Now, a good non-chord tone does the same thing! – it questions the sounds around it so that they can be more vibrantly connected to what came before and what will come after. Think, for example, of the third measure of the Molto Allegro of the Overture to Don Giovanni and that marvelous D# in the key of D major. Perfectly beautiful, and perfectly dissonant! And it certainly helps everything around it.
People interested in this may enjoy an article I wrote in 2011 for the Hellenic Journal of Music, Education, and Culture, Harmony and the Oneness of Opposites: Teaching Music Theory through Aesthetic Realism. hejmec.eu/journal/index.php/HeJMEC/article/view/10/17
I’d also like to mention another publication in that journal: an interview I gave in 2015 with the renowned flutist Barbara Allen. In a vivid, thoroughly engaging way, she says things about music education, instrumental education, and life itself which every musician should know. Along with the singer Anne Fielding, who is an Obie Award-winning actor, we teach a class at the Aesthetic Realism Foundation titled The Opposites in Music. We’ve been doing so since 1980. Here’s the URL to the interview with Barbara Allen: hejmec.eu/journal/index.php/HeJMEC/article/view/55/51.
There’s a great deal more to say about the value of Aesthetic Realism, including how it sees science. All the sciences show that reality has an aesthetic structure: that it is the oneness of opposites. One of Eli Siegel’s major books, not yet published, is titled The Aesthetic Nature of the World – and it shows the underlying kinship of the sciences and the arts.
Though Eli Siegel died in 1978, his work has been carried forward by Ellen Reiss, the Aesthetic Realism Chairman of Education, and the faculty of the Foundation. Its website is aestheticrealism.org/ You can find writings there not only by Siegel but also by teachers and scholars in a wide range of disciplines who base their work on his great philosophy. I study in classes Ellen Reiss teaches; they are profound in their scholarship, beauty, and ethics. She is a true poet; in my opinion, she is without peer in the world today as a critic of that art. She also lectures on a large range of other subjects, including history and contemporary happenings. As a teacher myself, I’m inspired by her example. I’ve also benefitted personally many times in her classes.
I’ll mention an instance: some years back, in a class she taught, she dealt with the meaning of melody in music and its relation to two of the largest ethical matters in life: integrity and sincerity. It was a discussion in which I learned about my own attitude as a composer towards melody: how the desire to be impressive, rather than to see what I truly felt, hurt my music. The impact of that class was deeply useful to me as man and musician. In fact, I’ve had the opportunity to talk to many other composers in the years since about what I learned in that class, and they were grateful to Ellen Reiss for having defined the problem so clearly. It is easy – oh, so easy – without realizing it, to go after impressiveness rather than sincerity.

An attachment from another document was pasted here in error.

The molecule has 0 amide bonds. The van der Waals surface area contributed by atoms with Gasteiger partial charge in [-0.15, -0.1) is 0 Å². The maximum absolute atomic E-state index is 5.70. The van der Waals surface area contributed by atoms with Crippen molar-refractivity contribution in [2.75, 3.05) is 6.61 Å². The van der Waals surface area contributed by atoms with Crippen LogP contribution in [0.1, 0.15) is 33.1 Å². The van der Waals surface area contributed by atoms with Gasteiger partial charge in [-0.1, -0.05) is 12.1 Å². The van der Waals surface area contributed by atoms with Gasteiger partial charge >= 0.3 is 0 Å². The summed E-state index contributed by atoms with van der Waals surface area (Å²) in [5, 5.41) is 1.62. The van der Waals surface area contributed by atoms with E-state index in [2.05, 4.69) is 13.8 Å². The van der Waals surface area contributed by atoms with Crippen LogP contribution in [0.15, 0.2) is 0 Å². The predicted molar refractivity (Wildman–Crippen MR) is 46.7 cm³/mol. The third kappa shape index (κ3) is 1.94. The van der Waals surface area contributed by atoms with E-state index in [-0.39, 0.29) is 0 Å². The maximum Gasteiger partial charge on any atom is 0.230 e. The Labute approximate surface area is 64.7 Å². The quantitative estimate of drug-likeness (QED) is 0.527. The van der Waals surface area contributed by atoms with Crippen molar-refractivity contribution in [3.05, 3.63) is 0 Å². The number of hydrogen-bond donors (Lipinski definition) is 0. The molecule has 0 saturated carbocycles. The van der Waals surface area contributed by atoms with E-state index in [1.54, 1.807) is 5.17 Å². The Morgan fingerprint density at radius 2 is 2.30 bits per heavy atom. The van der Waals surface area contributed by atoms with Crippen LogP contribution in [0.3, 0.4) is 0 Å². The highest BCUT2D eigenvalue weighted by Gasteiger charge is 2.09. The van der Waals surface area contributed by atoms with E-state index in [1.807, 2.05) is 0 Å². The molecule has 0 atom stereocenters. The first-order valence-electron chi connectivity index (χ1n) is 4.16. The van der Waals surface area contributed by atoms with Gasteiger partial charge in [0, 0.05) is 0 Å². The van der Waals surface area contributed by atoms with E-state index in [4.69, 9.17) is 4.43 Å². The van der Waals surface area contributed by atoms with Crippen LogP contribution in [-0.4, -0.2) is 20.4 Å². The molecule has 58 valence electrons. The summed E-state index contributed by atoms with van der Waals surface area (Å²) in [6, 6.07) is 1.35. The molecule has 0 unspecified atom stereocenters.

2. Now a question about Haydn. Apparently, he was very jealous of his scores and his methods of harmonic and composition treatment. Your scholarly work, especially regarding his use of the technique of Chromatic Completion has been pioneering, and has unveiled some previously unknown aspects of his Art. Would you explain Chromatic Completion and its place in Haydn’s work? And in a more general way, what are your fundamental conclusions as to Haydn’s place in music history, and the enduring value of his work? In addition, you are on the Editorial Board of Haydn: The Online Journal; what have been the main challenges and goals of this important project?
My largest work concerning chromatic completion is the doctoral thesis I wrote in 2008 for New York University, Chromatic Completion in the Late Vocal Music of Haydn and Mozart: A Technical, Philosophic, and Historical Study.
It’s available through Inter-Library Loan, or from Pro Quest (available here at Pro Quest: search.proquest.com/docview). I’ve also published various articles on the subject; several are online.